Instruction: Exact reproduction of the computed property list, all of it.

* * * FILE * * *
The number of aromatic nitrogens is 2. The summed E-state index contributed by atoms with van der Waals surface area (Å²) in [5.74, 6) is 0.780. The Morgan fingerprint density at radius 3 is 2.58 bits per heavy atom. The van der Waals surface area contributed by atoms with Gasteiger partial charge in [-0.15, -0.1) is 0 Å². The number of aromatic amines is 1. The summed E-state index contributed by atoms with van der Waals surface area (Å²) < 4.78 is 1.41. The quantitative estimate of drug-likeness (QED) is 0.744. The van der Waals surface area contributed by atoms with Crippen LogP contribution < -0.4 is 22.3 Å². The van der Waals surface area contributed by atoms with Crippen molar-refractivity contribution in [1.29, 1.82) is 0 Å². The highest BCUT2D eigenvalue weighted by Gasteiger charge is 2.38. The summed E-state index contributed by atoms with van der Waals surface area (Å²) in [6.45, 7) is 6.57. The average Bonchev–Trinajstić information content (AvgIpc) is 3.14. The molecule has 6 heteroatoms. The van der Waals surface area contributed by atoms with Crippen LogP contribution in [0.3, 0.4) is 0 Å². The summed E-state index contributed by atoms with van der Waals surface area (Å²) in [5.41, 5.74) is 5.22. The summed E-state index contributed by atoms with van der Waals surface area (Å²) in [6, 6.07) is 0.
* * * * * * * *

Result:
The number of aromatic nitrogens is 2. The summed E-state index contributed by atoms with van der Waals surface area (Å²) in [5.74, 6) is 0.780. The Morgan fingerprint density at radius 3 is 2.58 bits per heavy atom. The van der Waals surface area contributed by atoms with Gasteiger partial charge in [-0.15, -0.1) is 0 Å². The number of aromatic amines is 1. The summed E-state index contributed by atoms with van der Waals surface area (Å²) < 4.78 is 1.41. The quantitative estimate of drug-likeness (QED) is 0.744. The van der Waals surface area contributed by atoms with Crippen LogP contribution < -0.4 is 22.3 Å². The van der Waals surface area contributed by atoms with Crippen molar-refractivity contribution in [1.29, 1.82) is 0 Å². The highest BCUT2D eigenvalue weighted by Gasteiger charge is 2.38. The summed E-state index contributed by atoms with van der Waals surface area (Å²) in [6.45, 7) is 6.57. The average Bonchev–Trinajstić information content (AvgIpc) is 3.14. The molecule has 6 heteroatoms. The van der Waals surface area contributed by atoms with Crippen LogP contribution in [0.3, 0.4) is 0 Å². The summed E-state index contributed by atoms with van der Waals surface area (Å²) in [5.41, 5.74) is 5.22. The summed E-state index contributed by atoms with van der Waals surface area (Å²) in [6, 6.07) is 0.